Grandin mural covered in orange overnight at Edmonton LRT station
Edmonton city council was swift in making good on a unanimous decision to remove references of Bishop Vital Grandin from the Government Centre LRT station.
It took mere hours for crews to begin panelling over one of the murals there in orange Monday night.
Orange is the colour chosen to represent reconciliation.
The LRT stop was named after the St. Albert Roman Catholic bishop who helped design Canada's residential school system.
Mayor Don Iveson put a motion forward on Monday to remove references to Grandin from the station, signage and audio announcements "as soon as possible" and to cover the original portion of the mural by Sylvie Nadeau at the "earliest opportunity."
- Edmonton city council votes unanimously to remove Grandin name from LRT station
- Grandin Fish 'N' Chips to change name, calls to rename Grandin LRT Station and remove mural grow
The work to cover the Grandin murals continued throughout the day, and workers also covered the name on signage.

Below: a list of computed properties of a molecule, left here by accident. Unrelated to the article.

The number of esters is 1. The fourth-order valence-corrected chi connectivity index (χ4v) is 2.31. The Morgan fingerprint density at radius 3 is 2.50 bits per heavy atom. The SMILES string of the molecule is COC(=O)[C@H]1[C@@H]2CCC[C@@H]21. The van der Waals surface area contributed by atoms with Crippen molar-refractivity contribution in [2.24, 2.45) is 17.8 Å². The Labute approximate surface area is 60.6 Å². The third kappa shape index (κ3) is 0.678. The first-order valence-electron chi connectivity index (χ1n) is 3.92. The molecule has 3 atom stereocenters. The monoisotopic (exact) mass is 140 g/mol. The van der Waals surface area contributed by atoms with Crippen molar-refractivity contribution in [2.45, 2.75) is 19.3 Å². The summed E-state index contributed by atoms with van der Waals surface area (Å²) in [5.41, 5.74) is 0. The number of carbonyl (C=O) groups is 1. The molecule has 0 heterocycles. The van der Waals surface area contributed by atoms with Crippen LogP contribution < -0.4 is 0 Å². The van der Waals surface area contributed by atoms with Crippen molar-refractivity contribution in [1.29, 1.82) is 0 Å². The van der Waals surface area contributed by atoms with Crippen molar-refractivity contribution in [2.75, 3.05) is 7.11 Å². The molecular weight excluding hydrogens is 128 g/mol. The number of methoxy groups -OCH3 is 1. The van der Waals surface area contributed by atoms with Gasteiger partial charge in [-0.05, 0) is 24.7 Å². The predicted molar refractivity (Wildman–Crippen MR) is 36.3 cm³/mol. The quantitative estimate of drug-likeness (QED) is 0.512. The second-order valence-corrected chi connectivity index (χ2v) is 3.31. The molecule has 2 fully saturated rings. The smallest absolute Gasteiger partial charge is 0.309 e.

Iveson also proposed consulting the Grandin working circle – a group of concerned citizens, Indigenous people, and the Francophone community, who commissioned the original artwork, which formed out of concern about the remaining Grandin references at the location – about how to go forward, and having them work with the city's naming committee for a new title which contributes to reconciliation.
The City of St. Albert, northwest of Edmonton, says it is examining its naming process amid calls for changes there.
- Catholic school board 'reviewing' name of Grandin school after Kamloops discover: ECSD
- 'It's very complicated': St. Albert exploring Grandin name change
If you are a former residential school student in distress, or have been affected by the residential school system and need help, you can contact the 24-hour Indian Residential Schools Crisis Line: 1-866-925-4419.
Additional mental-health support and resources for Indigenous people are available here.